People arriving in the U.K. will have to quarantine themselves for 14 days and could be fined 1,000 pounds ($1,220) if they fail to comply under a plan being announced Friday by the British government.
Home Secretary Priti Patel will set out details of the measures, which have already sparked confusion and criticism from airlines, airports and lockdown-weary Britons wondering whether they will get to take a vacation aboard this summer.
Britain did not close its borders during the worst of the country’s coronavirus outbreak, which has been linked to more than 36,000 deaths in the U.K. It is introducing its quarantine just as many other European countries are starting to open up again.
The British government has previously said the quarantine will start in early June and will apply to arrivals from everywhere except Ireland, which has a longstanding free-movement agreement with the U.K. There are likely to be exemptions for some travelers, including truckers and medics.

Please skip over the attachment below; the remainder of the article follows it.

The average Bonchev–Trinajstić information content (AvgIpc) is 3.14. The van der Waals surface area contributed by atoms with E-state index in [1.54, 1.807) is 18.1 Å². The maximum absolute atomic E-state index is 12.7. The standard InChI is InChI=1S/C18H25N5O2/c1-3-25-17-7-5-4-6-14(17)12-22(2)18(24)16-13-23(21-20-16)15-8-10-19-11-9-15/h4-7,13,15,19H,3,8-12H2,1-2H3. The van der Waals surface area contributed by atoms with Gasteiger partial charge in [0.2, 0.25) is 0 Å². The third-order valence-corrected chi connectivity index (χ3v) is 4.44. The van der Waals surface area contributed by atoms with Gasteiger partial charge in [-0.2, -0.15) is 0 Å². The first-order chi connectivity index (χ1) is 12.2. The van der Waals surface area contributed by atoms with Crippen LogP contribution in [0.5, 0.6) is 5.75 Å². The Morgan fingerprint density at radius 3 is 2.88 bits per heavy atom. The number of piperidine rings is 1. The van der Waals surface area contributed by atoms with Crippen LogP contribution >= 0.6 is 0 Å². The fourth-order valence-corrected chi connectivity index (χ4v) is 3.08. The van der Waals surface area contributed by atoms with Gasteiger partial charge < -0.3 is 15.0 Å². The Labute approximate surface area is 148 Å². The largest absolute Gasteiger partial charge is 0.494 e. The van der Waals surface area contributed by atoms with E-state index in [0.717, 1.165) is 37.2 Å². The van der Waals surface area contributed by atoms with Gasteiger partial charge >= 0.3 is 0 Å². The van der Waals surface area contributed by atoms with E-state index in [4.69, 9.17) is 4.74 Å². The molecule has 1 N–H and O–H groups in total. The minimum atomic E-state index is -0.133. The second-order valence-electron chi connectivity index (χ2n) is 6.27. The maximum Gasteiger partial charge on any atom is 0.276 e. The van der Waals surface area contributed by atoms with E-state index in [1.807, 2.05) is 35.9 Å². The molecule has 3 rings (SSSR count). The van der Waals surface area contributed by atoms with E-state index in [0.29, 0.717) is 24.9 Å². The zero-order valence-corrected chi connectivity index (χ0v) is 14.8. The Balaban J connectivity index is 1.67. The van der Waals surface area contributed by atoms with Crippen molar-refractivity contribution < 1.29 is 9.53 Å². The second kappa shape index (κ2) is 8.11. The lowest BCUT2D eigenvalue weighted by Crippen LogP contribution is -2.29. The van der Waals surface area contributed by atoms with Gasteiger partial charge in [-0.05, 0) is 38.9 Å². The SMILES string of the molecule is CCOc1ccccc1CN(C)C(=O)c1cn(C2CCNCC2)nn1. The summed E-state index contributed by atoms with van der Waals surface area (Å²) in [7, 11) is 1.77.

Britons returning from overseas will also have to self-isolate for 14 days under the measures, which will be reviewed every three weeks.
There has been confusion about the U.K. policy, after the government initially said it would not apply to people arriving from France. That prompted a rebuke from the European Union, which wants a coordinated policy across the 27-nation bloc.
Britain later said France would not be exempt.
Airlines have warned that the British move could hobble their efforts to rebuild a business devastated by pandemic-related travel restrictions.
Karen Dee, chief executive of Britain’s Airport Operators Association, said the government had not told airports how the quarantine would be enforced.
“I believe that passengers will be asked give an address in the U.K. and there will be spot checks and fines for those people, but I don’t know the detail of how that will be implemented,” she told Parliament’s Home Affairs Committee.